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Prev Vet Med. 2013 Feb 1;108(2-3):167-77. doi: 10.1016/j.prevetmed.2012.08.011. Epub 2012 Sep 5.

Descriptive and social network analysis of pig transport data recorded by quality assured pig farms in the UK.

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  • 1Centre of Epidemiology and Risk Analysis, Animal Health and Veterinary Laboratories Agency (AHVLA) - Weybridge, Addlestone, Surrey, KT15 3NB, UK.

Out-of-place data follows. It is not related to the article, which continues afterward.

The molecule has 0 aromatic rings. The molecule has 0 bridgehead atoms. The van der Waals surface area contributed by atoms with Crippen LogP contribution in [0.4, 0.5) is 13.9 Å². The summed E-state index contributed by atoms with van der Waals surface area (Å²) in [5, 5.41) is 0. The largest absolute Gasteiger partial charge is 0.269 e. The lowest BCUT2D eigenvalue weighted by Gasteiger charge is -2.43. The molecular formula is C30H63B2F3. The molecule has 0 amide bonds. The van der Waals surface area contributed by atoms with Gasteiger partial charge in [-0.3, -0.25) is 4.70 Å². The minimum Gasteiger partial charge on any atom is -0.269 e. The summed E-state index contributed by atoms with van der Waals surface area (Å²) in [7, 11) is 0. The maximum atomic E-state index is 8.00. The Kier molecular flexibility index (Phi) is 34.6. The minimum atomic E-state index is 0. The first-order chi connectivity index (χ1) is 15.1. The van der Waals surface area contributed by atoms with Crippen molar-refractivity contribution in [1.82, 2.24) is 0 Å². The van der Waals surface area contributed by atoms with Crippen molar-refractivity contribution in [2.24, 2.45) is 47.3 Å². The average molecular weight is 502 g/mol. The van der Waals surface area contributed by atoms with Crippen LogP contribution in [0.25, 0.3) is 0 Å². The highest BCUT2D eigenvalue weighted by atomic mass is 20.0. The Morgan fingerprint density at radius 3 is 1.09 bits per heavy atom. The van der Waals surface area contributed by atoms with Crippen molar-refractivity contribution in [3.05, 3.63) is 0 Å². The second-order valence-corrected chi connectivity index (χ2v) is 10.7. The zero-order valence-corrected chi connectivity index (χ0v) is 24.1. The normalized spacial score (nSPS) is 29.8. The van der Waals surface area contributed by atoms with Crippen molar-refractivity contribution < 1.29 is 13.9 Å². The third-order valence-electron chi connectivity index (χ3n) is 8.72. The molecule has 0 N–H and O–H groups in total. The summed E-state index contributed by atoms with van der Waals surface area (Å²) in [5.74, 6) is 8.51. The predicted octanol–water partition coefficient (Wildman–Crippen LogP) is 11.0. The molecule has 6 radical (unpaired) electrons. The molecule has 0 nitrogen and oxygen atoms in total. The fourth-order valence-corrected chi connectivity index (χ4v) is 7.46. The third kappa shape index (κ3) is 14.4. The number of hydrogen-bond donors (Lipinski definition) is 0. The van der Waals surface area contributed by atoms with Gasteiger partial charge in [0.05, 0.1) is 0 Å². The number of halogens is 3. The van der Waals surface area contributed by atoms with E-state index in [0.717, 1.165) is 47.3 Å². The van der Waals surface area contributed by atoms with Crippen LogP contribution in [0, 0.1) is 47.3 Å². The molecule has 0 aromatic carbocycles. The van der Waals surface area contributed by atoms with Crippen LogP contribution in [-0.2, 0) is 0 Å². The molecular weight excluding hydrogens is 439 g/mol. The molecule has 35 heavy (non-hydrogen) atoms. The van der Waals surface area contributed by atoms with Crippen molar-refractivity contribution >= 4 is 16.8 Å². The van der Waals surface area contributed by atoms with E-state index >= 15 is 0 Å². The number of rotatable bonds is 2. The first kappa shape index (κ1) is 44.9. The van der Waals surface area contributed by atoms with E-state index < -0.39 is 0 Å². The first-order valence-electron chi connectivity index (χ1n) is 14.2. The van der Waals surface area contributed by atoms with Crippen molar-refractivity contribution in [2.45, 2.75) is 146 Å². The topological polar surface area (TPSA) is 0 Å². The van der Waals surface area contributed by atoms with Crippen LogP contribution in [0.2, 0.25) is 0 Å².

The aim of this study was to examine farm-to-farm pig movement connections, and the usage of hauliers and abattoirs, for farms in the United Kingdom (UK), to determine the interconnectivity of the pig farm network and the implications this may have for the transmission and control of Salmonella, which was chosen as an example of an important endemic disease. Data were collected from three Quality Assurance Schemes on the use of abattoirs and livestock hauliers by commercial pig farms, and the supply of pigs to and from farms. The observed dataset had considerable variability in the number of direct (farm-to-farm) and indirect (via hauliers or abattoirs) connections between each farm over a 12-month period. The use of multiple hauliers and abattoirs by many farms resulted in considerable interconnectivity between farms due to these indirect routes. The network displayed a higher level of clustering, and short network distances between farms, than that shown by equivalent randomly generated datasets, indicating that infectious diseases might transmit quickly amongst farms but within certain clusters of farms, thus limiting the total number of farms affected. This structure and the occurrence of multiple indirect routes between many pairs of farms (via pig movements to other interconnected farms or from hauliers used by both farms), may indicate that targeting surveillance and controls on those farms with high network centrality characteristics (degree, betweenness) alone would not prove effective. Encouraging all farms within the network to reduce the number of connections might be a useful way of reducing Salmonella prevalence as it would reduce the effect of high prevalence on other farms within the network. The analysis also highlighted differences in the connections between geographical regions that were used to discuss the comparatively low Salmonella prevalence in Scotland detected by previous studies. Farms identified as belonging to large companies, as categorised by our analysis, were shown to mostly have movement connections within that company. However, small company farms had connections to farms belonging to large companies or other small companies, demonstrating that they may play an important role in creating links between large companies. The majority of farms in both Scotland and North-East and Eastern England belonged to large companies, and this finding is discussed in relation to how this may help explain the lower Salmonella seroprevalence in these areas. The study provides a first description of the characteristics of the UK pig movement network and the analysis has indicated a number of findings that might have implications for disease transmission and targeting surveillance and control.

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